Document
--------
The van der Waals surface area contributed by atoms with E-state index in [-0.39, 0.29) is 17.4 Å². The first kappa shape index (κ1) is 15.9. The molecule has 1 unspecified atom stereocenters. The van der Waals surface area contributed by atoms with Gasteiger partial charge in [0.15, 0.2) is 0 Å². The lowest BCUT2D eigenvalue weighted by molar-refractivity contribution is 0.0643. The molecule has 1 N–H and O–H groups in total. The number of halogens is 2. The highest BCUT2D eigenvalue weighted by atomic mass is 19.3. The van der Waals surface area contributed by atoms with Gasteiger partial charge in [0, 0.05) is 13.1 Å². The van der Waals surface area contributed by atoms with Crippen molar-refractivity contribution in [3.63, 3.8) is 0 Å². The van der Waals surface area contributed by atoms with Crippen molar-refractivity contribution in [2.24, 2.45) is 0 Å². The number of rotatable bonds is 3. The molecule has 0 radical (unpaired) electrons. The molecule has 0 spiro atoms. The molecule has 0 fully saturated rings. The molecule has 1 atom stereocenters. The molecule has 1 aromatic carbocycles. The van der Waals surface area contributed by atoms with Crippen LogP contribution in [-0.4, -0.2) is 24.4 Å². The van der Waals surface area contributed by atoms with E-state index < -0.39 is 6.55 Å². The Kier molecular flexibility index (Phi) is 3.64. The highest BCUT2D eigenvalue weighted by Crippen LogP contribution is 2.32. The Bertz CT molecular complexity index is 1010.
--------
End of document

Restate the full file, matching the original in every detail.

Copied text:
The van der Waals surface area contributed by atoms with E-state index in [-0.39, 0.29) is 17.4 Å². The first kappa shape index (κ1) is 15.9. The molecule has 1 unspecified atom stereocenters. The van der Waals surface area contributed by atoms with Gasteiger partial charge in [0.15, 0.2) is 0 Å². The lowest BCUT2D eigenvalue weighted by molar-refractivity contribution is 0.0643. The molecule has 1 N–H and O–H groups in total. The number of halogens is 2. The highest BCUT2D eigenvalue weighted by atomic mass is 19.3. The van der Waals surface area contributed by atoms with Gasteiger partial charge in [0, 0.05) is 13.1 Å². The van der Waals surface area contributed by atoms with Crippen molar-refractivity contribution in [3.63, 3.8) is 0 Å². The van der Waals surface area contributed by atoms with Crippen molar-refractivity contribution in [2.24, 2.45) is 0 Å². The number of rotatable bonds is 3. The molecule has 0 radical (unpaired) electrons. The molecule has 0 spiro atoms. The molecule has 0 fully saturated rings. The molecule has 1 atom stereocenters. The molecule has 1 aromatic carbocycles. The van der Waals surface area contributed by atoms with Crippen LogP contribution in [-0.4, -0.2) is 24.4 Å². The van der Waals surface area contributed by atoms with E-state index < -0.39 is 6.55 Å². The Kier molecular flexibility index (Phi) is 3.64. The highest BCUT2D eigenvalue weighted by Crippen LogP contribution is 2.32. The Bertz CT molecular complexity index is 1010.